Future Directions

This section of the website reviews some of the recent cutting edge research into the biology and genetics of WM and where this research may lead us. Fair warning – some of the links included here lead to journal articles which are technical in nature and may be difficult to understand by those without a scientific background. Also, keep in mind that some of this work is still preliminary and that not all of it will come to fruition – that is the nature of research, after all. However, we hope that much of it will result in a better understanding of what makes WM “tick” and lead to targeted and more personalized treatments. Indeed, we are already beginning to see such results.

Strategic Research Roadmap for WM

In 2008 the IWMF, the Leukemia & Lymphoma Society (LLS), and the Lymphoma Research Foundation convened a special meeting to identify research priorities in the search for a cure for WM. From that meeting, three major research priorities were developed: the need for a WM tissue bank, the need for better and more representative WM cell lines, and the need for a mouse model of WM. Subsequent projects, funded by the IWMF alone and in concert with the LLS, led to substantial success in these areas.

Because of new and exciting developments in the areas of cancer biology and personalized medicine, the IWMF decided in 2014 that the time was right to update its research strategy and enlist the cooperation of many of the major players in the WM research community. To this end, the IWMF partnered with LLS to sponsor a Strategic Research Roadmap Summit in New York City on May 16-17, 2015.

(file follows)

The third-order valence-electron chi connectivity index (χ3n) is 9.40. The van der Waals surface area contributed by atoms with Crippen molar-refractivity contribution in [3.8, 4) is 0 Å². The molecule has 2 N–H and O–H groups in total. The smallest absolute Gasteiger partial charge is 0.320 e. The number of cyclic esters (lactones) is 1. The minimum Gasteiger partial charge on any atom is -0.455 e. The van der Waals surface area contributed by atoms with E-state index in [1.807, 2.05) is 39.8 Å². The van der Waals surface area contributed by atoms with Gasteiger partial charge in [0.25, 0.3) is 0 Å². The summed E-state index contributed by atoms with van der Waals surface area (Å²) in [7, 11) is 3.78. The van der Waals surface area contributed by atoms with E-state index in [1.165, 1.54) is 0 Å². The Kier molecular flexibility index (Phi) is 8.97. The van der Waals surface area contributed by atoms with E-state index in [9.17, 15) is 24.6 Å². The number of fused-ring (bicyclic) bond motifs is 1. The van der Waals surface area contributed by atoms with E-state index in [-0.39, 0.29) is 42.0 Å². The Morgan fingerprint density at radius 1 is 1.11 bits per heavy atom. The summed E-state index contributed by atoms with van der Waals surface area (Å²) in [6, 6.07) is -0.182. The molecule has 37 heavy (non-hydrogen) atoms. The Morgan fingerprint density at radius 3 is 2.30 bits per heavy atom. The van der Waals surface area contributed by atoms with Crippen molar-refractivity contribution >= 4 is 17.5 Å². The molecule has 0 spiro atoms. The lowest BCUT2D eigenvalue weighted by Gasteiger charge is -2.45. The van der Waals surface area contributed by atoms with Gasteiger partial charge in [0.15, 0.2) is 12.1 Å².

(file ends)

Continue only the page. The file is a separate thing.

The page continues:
Dr. Lee Greenberger, Chief Scientific Officer of LLS, moderated the Summit, which was attended by the following notable WM researchers: Dr. Ranjana Advani of Stanford University, Dr. Stephen Ansell of Mayo Clinic in Rochester, Dr. Asher Chanan-Khan of Mayo Clinic in Jacksonville, Dr. Morton Coleman of NY Presbyterian Weill Cornell, Dr. Shirley D’Sa of University College in London, Dr. Richard Furman of NY Presbyterian Weill Cornell, Dr. Irene Ghobrial of Dana-Farber Cancer Institute, Dr. Zachary Hunter of Dana-Farber Cancer Institute, Dr. Larry Kwak of City of Hope, Dr. Robert Kyle of Mayo Clinic in Rochester, Dr. Ari Melnick of NY Presbyterian Weill Cornell, Dr. M. Lia Palomba of Memorial Sloan Kettering Cancer Center, Dr. Roger Owen of St. James’s Institute of Oncology in Leeds, and Dr. Steven Treon of Dana-Farber Cancer Institute. Dr. Ansell and Dr. Treon were the scientific co-leaders of the conference.